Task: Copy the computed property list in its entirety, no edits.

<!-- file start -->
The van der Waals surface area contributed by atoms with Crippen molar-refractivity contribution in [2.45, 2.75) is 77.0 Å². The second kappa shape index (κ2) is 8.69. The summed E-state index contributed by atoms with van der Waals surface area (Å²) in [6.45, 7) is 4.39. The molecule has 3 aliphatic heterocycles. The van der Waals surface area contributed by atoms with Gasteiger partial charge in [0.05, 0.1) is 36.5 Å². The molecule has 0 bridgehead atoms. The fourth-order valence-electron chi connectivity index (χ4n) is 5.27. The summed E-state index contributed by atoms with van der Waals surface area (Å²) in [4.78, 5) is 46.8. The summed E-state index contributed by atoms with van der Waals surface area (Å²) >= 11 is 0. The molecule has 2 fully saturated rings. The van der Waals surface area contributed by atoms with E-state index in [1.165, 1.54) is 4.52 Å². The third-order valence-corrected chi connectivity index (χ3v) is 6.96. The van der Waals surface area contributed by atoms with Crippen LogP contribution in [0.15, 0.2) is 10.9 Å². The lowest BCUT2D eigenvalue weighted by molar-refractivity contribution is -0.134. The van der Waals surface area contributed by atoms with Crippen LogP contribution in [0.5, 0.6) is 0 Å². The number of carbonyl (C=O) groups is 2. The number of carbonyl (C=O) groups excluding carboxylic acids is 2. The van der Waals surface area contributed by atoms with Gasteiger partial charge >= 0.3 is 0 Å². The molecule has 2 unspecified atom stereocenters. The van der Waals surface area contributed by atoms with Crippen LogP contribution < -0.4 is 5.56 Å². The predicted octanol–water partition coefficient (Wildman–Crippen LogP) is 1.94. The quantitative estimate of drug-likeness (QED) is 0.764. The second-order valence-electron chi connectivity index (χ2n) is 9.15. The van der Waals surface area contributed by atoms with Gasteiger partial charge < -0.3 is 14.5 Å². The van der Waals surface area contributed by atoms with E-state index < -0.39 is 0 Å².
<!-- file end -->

The van der Waals surface area contributed by atoms with Crippen molar-refractivity contribution in [2.45, 2.75) is 77.0 Å². The second kappa shape index (κ2) is 8.69. The summed E-state index contributed by atoms with van der Waals surface area (Å²) in [6.45, 7) is 4.39. The molecule has 3 aliphatic heterocycles. The van der Waals surface area contributed by atoms with Gasteiger partial charge in [0.05, 0.1) is 36.5 Å². The molecule has 0 bridgehead atoms. The fourth-order valence-electron chi connectivity index (χ4n) is 5.27. The summed E-state index contributed by atoms with van der Waals surface area (Å²) in [4.78, 5) is 46.8. The summed E-state index contributed by atoms with van der Waals surface area (Å²) >= 11 is 0. The molecule has 2 fully saturated rings. The van der Waals surface area contributed by atoms with E-state index in [1.165, 1.54) is 4.52 Å². The third-order valence-corrected chi connectivity index (χ3v) is 6.96. The van der Waals surface area contributed by atoms with Crippen LogP contribution in [0.15, 0.2) is 10.9 Å². The lowest BCUT2D eigenvalue weighted by molar-refractivity contribution is -0.134. The van der Waals surface area contributed by atoms with Crippen LogP contribution in [0.5, 0.6) is 0 Å². The number of carbonyl (C=O) groups is 2. The number of carbonyl (C=O) groups excluding carboxylic acids is 2. The van der Waals surface area contributed by atoms with Gasteiger partial charge >= 0.3 is 0 Å². The molecule has 2 unspecified atom stereocenters. The van der Waals surface area contributed by atoms with Crippen LogP contribution < -0.4 is 5.56 Å². The predicted octanol–water partition coefficient (Wildman–Crippen LogP) is 1.94. The quantitative estimate of drug-likeness (QED) is 0.764. The second-order valence-electron chi connectivity index (χ2n) is 9.15. The van der Waals surface area contributed by atoms with Gasteiger partial charge < -0.3 is 14.5 Å². The van der Waals surface area contributed by atoms with E-state index < -0.39 is 0 Å².